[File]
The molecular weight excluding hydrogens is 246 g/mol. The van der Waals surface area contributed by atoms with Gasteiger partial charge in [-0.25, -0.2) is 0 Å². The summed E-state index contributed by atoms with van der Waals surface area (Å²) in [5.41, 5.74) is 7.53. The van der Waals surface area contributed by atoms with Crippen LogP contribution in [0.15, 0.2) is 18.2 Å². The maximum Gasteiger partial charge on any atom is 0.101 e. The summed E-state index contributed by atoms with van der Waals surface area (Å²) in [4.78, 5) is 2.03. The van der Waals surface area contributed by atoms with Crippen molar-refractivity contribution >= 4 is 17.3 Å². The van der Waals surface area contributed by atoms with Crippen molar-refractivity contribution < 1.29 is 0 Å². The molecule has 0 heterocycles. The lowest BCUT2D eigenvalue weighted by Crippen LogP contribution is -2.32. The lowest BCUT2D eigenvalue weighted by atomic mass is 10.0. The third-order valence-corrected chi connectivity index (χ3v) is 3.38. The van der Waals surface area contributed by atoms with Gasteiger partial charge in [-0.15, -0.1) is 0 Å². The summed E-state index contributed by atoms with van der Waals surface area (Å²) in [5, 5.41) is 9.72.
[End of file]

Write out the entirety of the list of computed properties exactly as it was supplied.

The molecular weight excluding hydrogens is 246 g/mol. The van der Waals surface area contributed by atoms with Gasteiger partial charge in [-0.25, -0.2) is 0 Å². The summed E-state index contributed by atoms with van der Waals surface area (Å²) in [5.41, 5.74) is 7.53. The van der Waals surface area contributed by atoms with Crippen LogP contribution in [0.15, 0.2) is 18.2 Å². The maximum Gasteiger partial charge on any atom is 0.101 e. The summed E-state index contributed by atoms with van der Waals surface area (Å²) in [4.78, 5) is 2.03. The van der Waals surface area contributed by atoms with Crippen molar-refractivity contribution >= 4 is 17.3 Å². The van der Waals surface area contributed by atoms with Crippen molar-refractivity contribution < 1.29 is 0 Å². The molecule has 0 heterocycles. The lowest BCUT2D eigenvalue weighted by Crippen LogP contribution is -2.32. The lowest BCUT2D eigenvalue weighted by atomic mass is 10.0. The third-order valence-corrected chi connectivity index (χ3v) is 3.38. The van der Waals surface area contributed by atoms with Gasteiger partial charge in [-0.15, -0.1) is 0 Å². The summed E-state index contributed by atoms with van der Waals surface area (Å²) in [5, 5.41) is 9.72.